Loosestrife family (Lythraceae)
Description: This native perennial plant is up to 3' tall, branching occasionally from the lower half of the central stem. This central stem is strongly winged and hairless. The leaves are alternate in the upper half of the central stem and opposite from each other in the lower half; they are usually alternate in the smaller side stems. The leaves are up to 3½" long and 1½" across, becoming gradually smaller as they ascend the stems. They are hairless, ovate or lanceolate,smooth along their margins, and sessile. The inflorescence consists of a tall narrow spike up to 1½' long. One or two flowers develop from individual axils of small leafy bracts, which are crowded together along the spike. Each flower is about ½" across or slightly larger, and its corolla is pale lavender to purple. The corolla has six narrow lobes that spread outward from a tubular calyx; each lobe has a fine line of dark purple that leads to the throat of the flower. The calyx is light green to purplish green with 6 lanceolate teeth. Reproductive organs consist of 6 stamens and a pistil with a single style; the style may, or may not, be exerted. The blooming period occurs from mid- to late summer, and lasts about 1-2 months. There is no noticeable floral scent. The root system is rhizomatous. The tiny seeds can be carried a considerable distance by wind or water.
Cultivation: The preference is full sun and wet to moist conditions. The soil should be poorly drained and high in organic matter. Foliar disease is not troublesome. Winged Loosestrife is easier to grow from transplants, as the tiny seedlings are highly vulnerable to the effect of summer heat and drought. Mature plants may appear ragged towards the end of the blooming season, or flop over from lack of support.
Range & Habitat: Winged Loosestrife is widely distributed in Illinois, but it occurs only occasionally in any specific locale (see Distribution Map). Habitats include moist black soil prairies, marshes, fens, borders of lakes and ponds, areas along rivers and drainage ditches, and low-lying ground along railroads. This plant has trouble competing against dense stands of the taller wetland grasses, particularly Phalaris arundinacea (Reed Canary Grass).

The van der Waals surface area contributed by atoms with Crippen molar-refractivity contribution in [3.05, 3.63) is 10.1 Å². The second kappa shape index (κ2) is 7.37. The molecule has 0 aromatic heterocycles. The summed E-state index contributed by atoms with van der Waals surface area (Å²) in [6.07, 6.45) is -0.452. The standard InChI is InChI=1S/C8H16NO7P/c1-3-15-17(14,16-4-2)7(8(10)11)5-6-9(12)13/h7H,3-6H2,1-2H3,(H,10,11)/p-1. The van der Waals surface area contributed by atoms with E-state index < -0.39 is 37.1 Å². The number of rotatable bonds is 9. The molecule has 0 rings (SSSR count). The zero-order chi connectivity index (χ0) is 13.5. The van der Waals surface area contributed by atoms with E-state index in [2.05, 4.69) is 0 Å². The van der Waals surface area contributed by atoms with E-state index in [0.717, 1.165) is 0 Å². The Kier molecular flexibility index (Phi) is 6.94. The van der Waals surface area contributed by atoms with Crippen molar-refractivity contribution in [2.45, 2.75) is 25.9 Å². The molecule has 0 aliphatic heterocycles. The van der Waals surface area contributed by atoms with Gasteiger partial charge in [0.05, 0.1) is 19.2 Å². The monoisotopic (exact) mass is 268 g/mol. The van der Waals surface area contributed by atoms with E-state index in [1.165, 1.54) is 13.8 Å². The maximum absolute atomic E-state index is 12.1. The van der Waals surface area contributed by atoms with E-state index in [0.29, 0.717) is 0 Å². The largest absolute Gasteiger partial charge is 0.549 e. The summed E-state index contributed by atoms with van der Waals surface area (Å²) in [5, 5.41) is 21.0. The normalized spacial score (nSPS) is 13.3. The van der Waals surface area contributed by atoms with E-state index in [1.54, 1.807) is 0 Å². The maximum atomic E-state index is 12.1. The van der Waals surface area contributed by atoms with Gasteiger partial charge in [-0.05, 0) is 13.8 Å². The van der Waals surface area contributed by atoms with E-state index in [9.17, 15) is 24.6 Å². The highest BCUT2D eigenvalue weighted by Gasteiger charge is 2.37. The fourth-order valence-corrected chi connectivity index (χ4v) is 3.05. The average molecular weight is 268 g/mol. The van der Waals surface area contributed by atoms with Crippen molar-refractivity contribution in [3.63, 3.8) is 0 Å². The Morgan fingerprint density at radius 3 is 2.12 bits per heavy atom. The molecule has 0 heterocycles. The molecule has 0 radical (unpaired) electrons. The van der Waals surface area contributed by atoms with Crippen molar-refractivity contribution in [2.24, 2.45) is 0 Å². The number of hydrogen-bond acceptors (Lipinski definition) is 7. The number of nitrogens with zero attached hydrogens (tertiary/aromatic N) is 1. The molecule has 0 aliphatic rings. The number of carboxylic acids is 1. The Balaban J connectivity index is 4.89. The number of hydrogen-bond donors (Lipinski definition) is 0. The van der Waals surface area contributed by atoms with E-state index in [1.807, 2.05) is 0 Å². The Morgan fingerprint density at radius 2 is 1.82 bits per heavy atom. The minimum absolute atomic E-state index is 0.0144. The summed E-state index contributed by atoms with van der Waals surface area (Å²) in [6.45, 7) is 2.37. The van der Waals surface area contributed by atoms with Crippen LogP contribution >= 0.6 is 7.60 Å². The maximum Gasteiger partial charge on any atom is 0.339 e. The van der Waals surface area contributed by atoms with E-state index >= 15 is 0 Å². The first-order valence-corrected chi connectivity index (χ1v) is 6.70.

Faunal Associations: Many kinds of insects visit the flowers, including various long-tongued bees, green metallic bees, bee flies, butterflies, and skippers. Among the long-tongued bees, are such visitors as honeybees, bumblebees, cuckoo bees (Epeolus spp., Triepeolus spp., Coelioxys spp.), digger bees (Melissodes spp., Svastra spp.), and leaf-cutting bees (Megachile spp.). Sometimes Syrphid flies feed on the pollen, but they are non-pollinating. A Eurasian aphid, Myzus lythri, sucks plant juices from the aerial parts of Lythrum spp., and the caterpillars of a moth, Eudryas unio (Pearly Wood Nymph), reportedly feed on these plants. In addition, Winged Loosestrife may be a host plant of the leaf beetle, Pachybrachis calcaratus. The seeds are too small to be of any interest to birds; little information is available about this plant's status as a food source to mammalian herbivores.
Photographic Location: The photograph was taken along a drainage ditch at Meadowbrook Park in Urbana, Illinois.
Comments: This native plant should not be confused with Lythrum salicaria (Purple Loosestrife). The latter is an aggressive Eurasian plant that invades wetlands and forms dense stands that exclude other species. It was introduced to the United States as an ornamental plant. As compared to the native plant Lythrum alatum (Winged Loosestrife), Purple Loosestrife has wingless stems, a larger size, and slender willow-like leaves that often have hairs.